The nine-member Lewes Planning Commission voted 2-1 to grant preliminary consent for the proposed Lewes Waterfront Preserve major subdivision on New Road near Canary Creek.
Only five members of the panel attended the Aug. 19 meeting, which met requirements for a quorum. Voting members dropped to four when Vice Chair Kay Carnahan recused from discussion and vote, and left the room. Carnahan said planning commission members do not disclose their reasons for recusing.
One of the four remaining members, John Nehrbas is new to the commission and abstained from voting because the Aug. 19 meeting was his first.
That left three of nine members to vote on the Lewes Waterfront Preserve application, a controversial project since developer Setting Properties Inc. submitted an application for annexation last fall.
Commissioners Tom Panetta and Mark Harris voted in favor of preliminary consent for a plan to build 90 townhouses on 34 acres, while Melanie Moser voted against.
When Carnahan recused, Harris took up the gavel – an imaginary one because there was no actual gavel at the meeting. To complicate matters, Harris was forced to pass the imaginary gavel to Moser in order to second Panetta’s motion to grant preliminary consent. City Solicitor Glenn Mandalas picked up the imaginary gavel and gave it to Moser, to the enjoyment of the few dozen people in the audience. Mandalas said the chair – or acting chair in this case – typically does not make motions or second motions.
Despite the bizarre nature of the meeting, Mandalas said the proceeding was aboveboard.
“It worked out legally,” he said. “It looks a little odd from a numbers perspective. A quorum is five, and we had five when we started the meeting. That’s enough to open the meeting, even if you know someone is going to recuse or abstain.”
Rosemary Seghatoleslami, the District 1 director of the National Association of Parliamentarians, experts in the field of legislative procedure, said Mandalas’ analysis was correct. Although Carnahan was present at the meeting and Nehrbas chose not to vote, she said, a quorum was present and business could move forward as usual.
The commission was also up against a deadline. Per city code, the planning commission must make a decision on preliminary consent within 90 days of the public hearing. The Aug. 19 meeting marked 82 days since the hearing, meaning there was little time to reconvene. In previous versions of city code, Mandalas said, preliminary consent was automatically granted if a decision was not made by 90 days. Currently, it’s not as clearly stated what happens if the deadline is missed, he said.
Mandalas said the deadline was not the reason for moving forward with so few commissioners in attendance.
Moser opposed preliminary consent because she said the project does not fall in line with the city’s core values. She focused on the orientation of units parallel to New Road. The way the community is designed, one road will be used to enter the development. All units then front interior roads, and the back side of some townhouses will face New Road.
“You’re turning a back on the [Lewes] community,” she said. “That’s a very poor way to introduce people to Lewes. They won’t get any sense of the face-to-face intimacy.”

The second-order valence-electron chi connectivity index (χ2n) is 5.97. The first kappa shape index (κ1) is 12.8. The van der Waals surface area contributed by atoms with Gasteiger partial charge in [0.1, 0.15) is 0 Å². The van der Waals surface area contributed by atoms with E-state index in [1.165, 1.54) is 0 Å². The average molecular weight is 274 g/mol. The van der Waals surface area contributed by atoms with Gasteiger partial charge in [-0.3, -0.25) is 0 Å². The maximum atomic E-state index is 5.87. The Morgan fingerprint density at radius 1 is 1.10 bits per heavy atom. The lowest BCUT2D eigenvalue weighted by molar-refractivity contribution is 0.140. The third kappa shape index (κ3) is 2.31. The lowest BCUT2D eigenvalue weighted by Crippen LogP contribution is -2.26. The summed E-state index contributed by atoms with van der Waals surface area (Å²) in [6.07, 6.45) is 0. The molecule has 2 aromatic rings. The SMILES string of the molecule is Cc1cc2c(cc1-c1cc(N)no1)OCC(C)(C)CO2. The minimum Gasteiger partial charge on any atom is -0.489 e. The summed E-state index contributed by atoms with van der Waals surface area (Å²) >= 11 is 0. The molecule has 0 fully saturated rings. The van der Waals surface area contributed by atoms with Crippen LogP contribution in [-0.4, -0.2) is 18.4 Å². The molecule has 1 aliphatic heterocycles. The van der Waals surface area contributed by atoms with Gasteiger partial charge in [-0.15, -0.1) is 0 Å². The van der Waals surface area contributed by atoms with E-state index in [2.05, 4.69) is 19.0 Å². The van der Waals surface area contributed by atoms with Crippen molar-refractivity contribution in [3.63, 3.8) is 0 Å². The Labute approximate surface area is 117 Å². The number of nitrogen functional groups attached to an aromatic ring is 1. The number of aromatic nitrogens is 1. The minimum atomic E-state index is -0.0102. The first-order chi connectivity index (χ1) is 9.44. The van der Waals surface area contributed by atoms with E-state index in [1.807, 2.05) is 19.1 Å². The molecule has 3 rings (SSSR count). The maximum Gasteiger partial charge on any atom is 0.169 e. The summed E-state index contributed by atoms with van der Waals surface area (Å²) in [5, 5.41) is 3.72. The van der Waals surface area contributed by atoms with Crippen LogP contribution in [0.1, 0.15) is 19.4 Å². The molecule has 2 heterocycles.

Acknowledging there will be a landscaped buffer, she said she’d prefer to have the front of the townhouses face New Road.
“There are a lot of ways to skin a cat,” she said. “I think there could be a much better design of this community.”
Jim Fuqua, attorney for Setting Properties Inc., said, “We skinned the cat exactly how the city told us to.”
He said there is a 30-foot setback from New Road, when only 10 feet are required. He pointed to the Reserves at Nassau, where the back sides of single-family homes face New Road. He said the developer also agreed to build the New Road-fronting units lower than the rest of the community to limit the view from New Road.
Fuqua said face-to-face intimacy should also be considered for the internal community. If they turn the townhouses to face New Road, then the back sides of the townhouses will face the rest of Lewes Waterfront Preserve.
Moser also said the proposal was out of scale, does not adhere to heritage through design, does not maintain the historic character of Lewes and lacks compatibility with the neighborhood.
“This sets a poor precedent for future development in the city,” she said.
Panetta said there are a number of issues to still work out, but not enough to deny the developer preliminary consent.
“This is by no means carte blanche for final approval,” he said. “We have asked the applicant, through conditions and recommendations, to address some pressing needs of the community to make this townhouse development fit in.”
Harris agreed the application met the requirements to move forward but said the city should consider changes to its code as it relates to interconnectivity.
“The trouble with most single-entry development designs is that they are designed precisely to be walled communities,” he said. “I have a lot of concerns about the design, but we are given what we are given. Within the limits of what’s required, there has been a good-faith effort.”
With preliminary consent, the developer can move forward in designing the finer details of the project before coming back to the city for final approval.
To review the draft list of conditions and recommendations the planning commission placed on the developer, go to https://lewes.civicweb.net/document/8938.